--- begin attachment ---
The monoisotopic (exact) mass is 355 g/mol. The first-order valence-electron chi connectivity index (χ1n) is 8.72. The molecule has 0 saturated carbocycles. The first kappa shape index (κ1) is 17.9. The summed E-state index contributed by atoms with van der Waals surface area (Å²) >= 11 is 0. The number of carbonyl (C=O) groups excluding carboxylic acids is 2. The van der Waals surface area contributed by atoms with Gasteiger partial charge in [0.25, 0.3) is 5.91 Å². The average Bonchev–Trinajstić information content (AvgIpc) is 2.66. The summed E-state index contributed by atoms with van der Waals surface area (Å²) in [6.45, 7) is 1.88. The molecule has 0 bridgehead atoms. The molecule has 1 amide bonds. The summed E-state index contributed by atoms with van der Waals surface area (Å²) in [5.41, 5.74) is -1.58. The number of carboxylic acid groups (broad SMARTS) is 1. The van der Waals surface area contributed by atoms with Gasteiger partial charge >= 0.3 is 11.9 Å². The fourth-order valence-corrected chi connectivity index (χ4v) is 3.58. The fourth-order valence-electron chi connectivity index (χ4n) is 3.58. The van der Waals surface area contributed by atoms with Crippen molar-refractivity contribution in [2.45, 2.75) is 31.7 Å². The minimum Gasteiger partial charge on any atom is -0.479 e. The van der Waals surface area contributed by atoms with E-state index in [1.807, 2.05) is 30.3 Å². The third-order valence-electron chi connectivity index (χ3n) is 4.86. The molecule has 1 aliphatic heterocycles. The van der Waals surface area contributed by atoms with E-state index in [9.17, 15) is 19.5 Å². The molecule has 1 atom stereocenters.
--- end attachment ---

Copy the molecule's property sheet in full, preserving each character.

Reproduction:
The monoisotopic (exact) mass is 355 g/mol. The first-order valence-electron chi connectivity index (χ1n) is 8.72. The molecule has 0 saturated carbocycles. The first kappa shape index (κ1) is 17.9. The summed E-state index contributed by atoms with van der Waals surface area (Å²) >= 11 is 0. The number of carbonyl (C=O) groups excluding carboxylic acids is 2. The van der Waals surface area contributed by atoms with Gasteiger partial charge in [0.25, 0.3) is 5.91 Å². The average Bonchev–Trinajstić information content (AvgIpc) is 2.66. The summed E-state index contributed by atoms with van der Waals surface area (Å²) in [6.45, 7) is 1.88. The molecule has 0 bridgehead atoms. The molecule has 1 amide bonds. The summed E-state index contributed by atoms with van der Waals surface area (Å²) in [5.41, 5.74) is -1.58. The number of carboxylic acid groups (broad SMARTS) is 1. The van der Waals surface area contributed by atoms with Gasteiger partial charge >= 0.3 is 11.9 Å². The fourth-order valence-corrected chi connectivity index (χ4v) is 3.58. The fourth-order valence-electron chi connectivity index (χ4n) is 3.58. The van der Waals surface area contributed by atoms with Crippen molar-refractivity contribution in [2.45, 2.75) is 31.7 Å². The minimum Gasteiger partial charge on any atom is -0.479 e. The van der Waals surface area contributed by atoms with E-state index in [1.807, 2.05) is 30.3 Å². The third-order valence-electron chi connectivity index (χ3n) is 4.86. The molecule has 1 aliphatic heterocycles. The van der Waals surface area contributed by atoms with E-state index in [9.17, 15) is 19.5 Å². The molecule has 1 atom stereocenters.